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Working Hours and Top Management Appointments: Evidence from Linked Employer-Employee Data


  • Frederiksen, Anders

    () (Aarhus University)

  • Kato, Takao

    () (Colgate University)

  • Smith, Nina

    () (Aarhus University)


By combining Danish registry data covering the population of Danish workers with the Danish Labor Force Survey (DLFS) which provides detailed data on working hours, we provide fresh evidence and insights on a potentially important role that career concerns/considerations play in accounting for the incidence of long working hours. First, we obtain new and robust evidence with external validity on a positive association between working hours and career success (measured by top management appointments). Second, we illuminate that the observed positive association between working hours and career success is consistent with three distinct theories: (i) human capital; (ii) rat race; and (iii) tournament. Third, guided by each theory, we go beyond a simple association between the quantity of working hours and career success, and explore what kinds of working hours are more beneficial for career advancement. Specifically we find: (i) for managers, working long hours will help them increase their odds of top management appointments in the same firm, while not in a different firm, while for non-managerial professionals and other workers, both internal and external hours will help them raise their odds of career success; (ii) the odds of top management appointments will rise significantly by becoming the longest working hour person among the peers; (iii) working nonstandard hours (evening/night) will be beneficial for career advancement; and (iv) workers with high desired hours will enjoy greater odds of top management appointments even after controlling for actual hours. We interpret each finding from the three theoretical perspectives.

Suggested Citation

  • Frederiksen, Anders & Kato, Takao & Smith, Nina, 2018. "Working Hours and Top Management Appointments: Evidence from Linked Employer-Employee Data," IZA Discussion Papers 11675, Institute of Labor Economics (IZA).
  • Handle: RePEc:iza:izadps:dp11675

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    References listed on IDEAS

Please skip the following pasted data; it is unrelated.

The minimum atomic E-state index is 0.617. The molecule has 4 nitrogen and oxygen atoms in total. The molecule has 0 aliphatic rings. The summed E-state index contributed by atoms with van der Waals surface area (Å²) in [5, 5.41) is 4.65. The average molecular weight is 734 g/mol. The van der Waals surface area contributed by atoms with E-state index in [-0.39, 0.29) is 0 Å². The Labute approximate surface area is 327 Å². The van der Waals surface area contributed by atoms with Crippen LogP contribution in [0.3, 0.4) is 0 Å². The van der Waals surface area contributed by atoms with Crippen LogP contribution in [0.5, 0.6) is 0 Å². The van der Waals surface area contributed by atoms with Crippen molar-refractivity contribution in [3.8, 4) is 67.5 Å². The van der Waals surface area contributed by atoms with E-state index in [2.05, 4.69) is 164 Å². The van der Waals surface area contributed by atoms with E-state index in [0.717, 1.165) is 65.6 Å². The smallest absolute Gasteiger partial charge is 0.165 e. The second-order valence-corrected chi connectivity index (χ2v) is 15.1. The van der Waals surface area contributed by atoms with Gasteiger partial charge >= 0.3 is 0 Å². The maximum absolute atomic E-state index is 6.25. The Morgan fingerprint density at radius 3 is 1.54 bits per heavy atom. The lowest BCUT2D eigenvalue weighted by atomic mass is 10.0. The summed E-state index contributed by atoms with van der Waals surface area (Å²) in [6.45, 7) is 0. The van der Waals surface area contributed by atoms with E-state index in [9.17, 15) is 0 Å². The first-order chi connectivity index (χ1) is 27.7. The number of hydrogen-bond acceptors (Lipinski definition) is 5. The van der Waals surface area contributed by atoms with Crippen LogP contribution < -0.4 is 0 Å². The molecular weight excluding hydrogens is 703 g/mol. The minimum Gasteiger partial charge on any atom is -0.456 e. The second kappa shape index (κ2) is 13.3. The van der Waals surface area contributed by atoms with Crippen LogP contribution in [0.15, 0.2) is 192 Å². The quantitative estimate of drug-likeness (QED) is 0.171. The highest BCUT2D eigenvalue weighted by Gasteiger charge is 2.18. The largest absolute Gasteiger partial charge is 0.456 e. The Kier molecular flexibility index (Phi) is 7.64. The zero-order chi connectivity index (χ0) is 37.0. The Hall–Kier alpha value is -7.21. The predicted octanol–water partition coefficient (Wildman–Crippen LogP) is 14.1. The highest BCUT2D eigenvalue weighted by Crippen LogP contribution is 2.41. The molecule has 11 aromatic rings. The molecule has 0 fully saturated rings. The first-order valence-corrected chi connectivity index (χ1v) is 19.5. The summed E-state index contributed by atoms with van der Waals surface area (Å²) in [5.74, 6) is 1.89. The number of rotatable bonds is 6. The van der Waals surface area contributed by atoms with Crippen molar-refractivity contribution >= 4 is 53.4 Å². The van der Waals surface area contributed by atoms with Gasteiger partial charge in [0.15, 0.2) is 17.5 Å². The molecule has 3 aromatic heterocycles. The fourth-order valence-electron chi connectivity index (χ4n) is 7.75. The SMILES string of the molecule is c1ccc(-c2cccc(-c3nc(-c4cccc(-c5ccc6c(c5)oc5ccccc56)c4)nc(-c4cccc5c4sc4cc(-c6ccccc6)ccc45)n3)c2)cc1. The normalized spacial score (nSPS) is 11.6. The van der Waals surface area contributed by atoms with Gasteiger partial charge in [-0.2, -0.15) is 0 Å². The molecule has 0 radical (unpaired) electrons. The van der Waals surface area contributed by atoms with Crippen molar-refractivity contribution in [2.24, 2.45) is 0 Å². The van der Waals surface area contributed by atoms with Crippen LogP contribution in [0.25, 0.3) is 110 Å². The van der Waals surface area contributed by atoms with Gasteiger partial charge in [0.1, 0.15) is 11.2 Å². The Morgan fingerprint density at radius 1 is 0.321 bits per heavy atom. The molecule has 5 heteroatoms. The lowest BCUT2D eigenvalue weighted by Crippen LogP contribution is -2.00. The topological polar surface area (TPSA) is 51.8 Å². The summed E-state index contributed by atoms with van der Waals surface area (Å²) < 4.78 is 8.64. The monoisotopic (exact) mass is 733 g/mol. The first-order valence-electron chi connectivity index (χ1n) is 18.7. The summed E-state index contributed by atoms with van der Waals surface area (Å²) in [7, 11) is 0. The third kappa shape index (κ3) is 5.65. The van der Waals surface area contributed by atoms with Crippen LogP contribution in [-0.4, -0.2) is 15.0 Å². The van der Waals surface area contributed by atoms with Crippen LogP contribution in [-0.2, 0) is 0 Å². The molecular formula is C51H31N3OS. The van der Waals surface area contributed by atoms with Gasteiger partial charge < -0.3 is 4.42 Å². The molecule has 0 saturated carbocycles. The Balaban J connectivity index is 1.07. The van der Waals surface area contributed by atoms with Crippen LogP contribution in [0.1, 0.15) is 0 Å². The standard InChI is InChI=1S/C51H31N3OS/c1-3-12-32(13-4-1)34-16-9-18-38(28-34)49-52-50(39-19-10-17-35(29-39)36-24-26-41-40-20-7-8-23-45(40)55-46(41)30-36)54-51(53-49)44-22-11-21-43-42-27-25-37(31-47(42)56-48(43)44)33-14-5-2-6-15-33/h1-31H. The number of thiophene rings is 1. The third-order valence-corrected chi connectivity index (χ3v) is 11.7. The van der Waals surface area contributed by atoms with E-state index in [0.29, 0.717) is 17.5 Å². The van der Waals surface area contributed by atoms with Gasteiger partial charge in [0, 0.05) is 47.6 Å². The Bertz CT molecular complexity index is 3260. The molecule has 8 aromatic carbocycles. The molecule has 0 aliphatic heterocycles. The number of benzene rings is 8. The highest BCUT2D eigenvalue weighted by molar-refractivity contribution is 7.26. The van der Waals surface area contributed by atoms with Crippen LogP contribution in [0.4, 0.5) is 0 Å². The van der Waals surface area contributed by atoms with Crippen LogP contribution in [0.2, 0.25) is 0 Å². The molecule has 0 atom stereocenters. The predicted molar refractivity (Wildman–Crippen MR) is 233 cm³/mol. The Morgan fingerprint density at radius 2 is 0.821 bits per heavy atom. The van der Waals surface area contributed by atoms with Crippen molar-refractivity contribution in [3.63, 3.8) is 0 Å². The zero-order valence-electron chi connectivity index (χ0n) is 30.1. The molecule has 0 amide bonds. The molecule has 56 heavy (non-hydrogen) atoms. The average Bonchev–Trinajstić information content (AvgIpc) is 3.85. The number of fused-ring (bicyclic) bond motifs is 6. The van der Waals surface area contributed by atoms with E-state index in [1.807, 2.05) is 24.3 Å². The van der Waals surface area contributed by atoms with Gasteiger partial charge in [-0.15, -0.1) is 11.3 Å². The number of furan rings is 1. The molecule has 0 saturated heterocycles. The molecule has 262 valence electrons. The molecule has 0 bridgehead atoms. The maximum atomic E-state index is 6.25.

1. Jennifer Brown, 2011. "Quitters Never Win: The (Adverse) Incentive Effects of Competing with Superstars," Journal of Political Economy, University of Chicago Press, vol. 119(5), pages 982-1013.
    2. Kato, Takao & Kodama, Naomi, 2017. "Women in the Workplace and Management Practices: Theory and Evidence," IZA Discussion Papers 10788, Institute of Labor Economics (IZA).
    3. Dora Gicheva, 2013. "Working Long Hours and Early Career Outcomes in the High-End Labor Market," Journal of Labor Economics, University of Chicago Press, vol. 31(4), pages 785-824.
    4. Sherwin Rosen, 1972. "Learning by Experience as Joint Production," The Quarterly Journal of Economics, Oxford University Press, vol. 86(3), pages 366-382.
    5. Jed DeVaro & Hodaka Morita, 2013. "Internal Promotion and External Recruitment: A Theoretical and Empirical Analysis," Journal of Labor Economics, University of Chicago Press, vol. 31(2), pages 227-269.
    6. Michael Waldman, 1984. "Job Assignments, Signalling, and Efficiency," RAND Journal of Economics, The RAND Corporation, vol. 15(2), pages 255-267, Summer.
    7. Nina Smith & Valdemar Smith & Mette Verner, 2013. "Why are So Few Females Promoted into CEO and Vice President Positions? Danish Empirical Evidence, 1997–2007," ILR Review, Cornell University, ILR School, vol. 66(2), pages 380-408, April.
    8. Peter Kuhn & Fernando Lozano, 2008. "The Expanding Workweek? Understanding Trends in Long Work Hours among U.S. Men, 1979-2006," Journal of Labor Economics, University of Chicago Press, vol. 26(2), pages 311-343, April.
    9. Robert Gibbons & Michael Waldman, 1999. "A Theory of Wage and Promotion Dynamics Inside Firms," The Quarterly Journal of Economics, Oxford University Press, vol. 114(4), pages 1321-1358.
    10. Kenneth J. Arrow, 1962. "The Economic Implications of Learning by Doing," Review of Economic Studies, Oxford University Press, vol. 29(3), pages 155-173.
    11. George Akerlof, 1976. "The Economics of Caste and of the Rat Race and Other Woeful Tales," The Quarterly Journal of Economics, Oxford University Press, vol. 90(4), pages 599-617.
    12. Landers, Renee M & Rebitzer, James B & Taylor, Lowell J, 1996. "Rat Race Redux: Adverse Selection in the Determination of Work Hours in Law Firms," American Economic Review, American Economic Association, vol. 86(3), pages 329-348, June.
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    Cited by:

    1. Eskildsen, Jacob Kjær & Frederiksen, Anders & Løkke, Ann-Kristina, 2018. "Employee Absence: An Organizational Perspective," IZA Discussion Papers 11889, Institute of Labor Economics (IZA).

    More about this item


    working hours; top management appointments; promotions; human capital; job assignment; rat race; adverse selection; tournament;

    JEL classification:

    • M5 - Business Administration and Business Economics; Marketing; Accounting; Personnel Economics - - Personnel Economics

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